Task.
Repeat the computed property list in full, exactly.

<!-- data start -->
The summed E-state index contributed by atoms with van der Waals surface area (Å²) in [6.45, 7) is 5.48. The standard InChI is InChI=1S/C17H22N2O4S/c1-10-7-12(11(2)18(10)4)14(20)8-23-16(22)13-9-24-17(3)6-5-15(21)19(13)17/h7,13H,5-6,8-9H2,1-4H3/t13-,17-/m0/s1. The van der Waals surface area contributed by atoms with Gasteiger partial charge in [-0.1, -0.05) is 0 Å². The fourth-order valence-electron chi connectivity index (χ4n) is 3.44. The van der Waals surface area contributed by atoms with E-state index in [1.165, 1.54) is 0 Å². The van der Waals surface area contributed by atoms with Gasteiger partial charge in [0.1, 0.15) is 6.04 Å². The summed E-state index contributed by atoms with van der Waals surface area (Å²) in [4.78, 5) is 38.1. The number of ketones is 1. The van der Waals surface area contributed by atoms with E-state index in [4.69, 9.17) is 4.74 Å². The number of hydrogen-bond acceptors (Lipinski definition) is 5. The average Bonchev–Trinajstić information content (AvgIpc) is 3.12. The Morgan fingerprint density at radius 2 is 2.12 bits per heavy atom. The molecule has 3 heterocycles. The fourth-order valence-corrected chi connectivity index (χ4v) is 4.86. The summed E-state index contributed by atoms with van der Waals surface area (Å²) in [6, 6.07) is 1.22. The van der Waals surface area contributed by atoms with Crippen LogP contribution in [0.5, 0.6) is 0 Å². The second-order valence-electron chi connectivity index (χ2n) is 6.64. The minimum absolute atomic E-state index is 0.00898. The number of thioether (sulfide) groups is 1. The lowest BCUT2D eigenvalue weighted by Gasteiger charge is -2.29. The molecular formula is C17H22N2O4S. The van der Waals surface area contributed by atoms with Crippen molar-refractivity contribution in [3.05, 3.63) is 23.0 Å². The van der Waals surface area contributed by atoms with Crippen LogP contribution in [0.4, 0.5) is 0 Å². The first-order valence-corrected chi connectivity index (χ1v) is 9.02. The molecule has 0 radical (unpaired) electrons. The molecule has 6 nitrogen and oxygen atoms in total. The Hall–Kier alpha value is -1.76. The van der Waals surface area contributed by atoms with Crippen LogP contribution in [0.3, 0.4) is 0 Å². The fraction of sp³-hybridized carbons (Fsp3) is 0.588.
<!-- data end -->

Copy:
The summed E-state index contributed by atoms with van der Waals surface area (Å²) in [6.45, 7) is 5.48. The standard InChI is InChI=1S/C17H22N2O4S/c1-10-7-12(11(2)18(10)4)14(20)8-23-16(22)13-9-24-17(3)6-5-15(21)19(13)17/h7,13H,5-6,8-9H2,1-4H3/t13-,17-/m0/s1. The van der Waals surface area contributed by atoms with Gasteiger partial charge in [-0.1, -0.05) is 0 Å². The fourth-order valence-electron chi connectivity index (χ4n) is 3.44. The van der Waals surface area contributed by atoms with E-state index in [1.165, 1.54) is 0 Å². The van der Waals surface area contributed by atoms with Gasteiger partial charge in [0.1, 0.15) is 6.04 Å². The summed E-state index contributed by atoms with van der Waals surface area (Å²) in [4.78, 5) is 38.1. The number of ketones is 1. The van der Waals surface area contributed by atoms with E-state index in [4.69, 9.17) is 4.74 Å². The number of hydrogen-bond acceptors (Lipinski definition) is 5. The average Bonchev–Trinajstić information content (AvgIpc) is 3.12. The Morgan fingerprint density at radius 2 is 2.12 bits per heavy atom. The molecule has 3 heterocycles. The fourth-order valence-corrected chi connectivity index (χ4v) is 4.86. The summed E-state index contributed by atoms with van der Waals surface area (Å²) in [6, 6.07) is 1.22. The van der Waals surface area contributed by atoms with Crippen LogP contribution in [0.5, 0.6) is 0 Å². The second-order valence-electron chi connectivity index (χ2n) is 6.64. The minimum absolute atomic E-state index is 0.00898. The number of thioether (sulfide) groups is 1. The lowest BCUT2D eigenvalue weighted by Gasteiger charge is -2.29. The molecular formula is C17H22N2O4S. The van der Waals surface area contributed by atoms with Crippen molar-refractivity contribution in [3.05, 3.63) is 23.0 Å². The van der Waals surface area contributed by atoms with Crippen LogP contribution in [0.4, 0.5) is 0 Å². The first-order valence-corrected chi connectivity index (χ1v) is 9.02. The molecule has 0 radical (unpaired) electrons. The molecule has 6 nitrogen and oxygen atoms in total. The Hall–Kier alpha value is -1.76. The van der Waals surface area contributed by atoms with Crippen LogP contribution in [0.3, 0.4) is 0 Å². The fraction of sp³-hybridized carbons (Fsp3) is 0.588.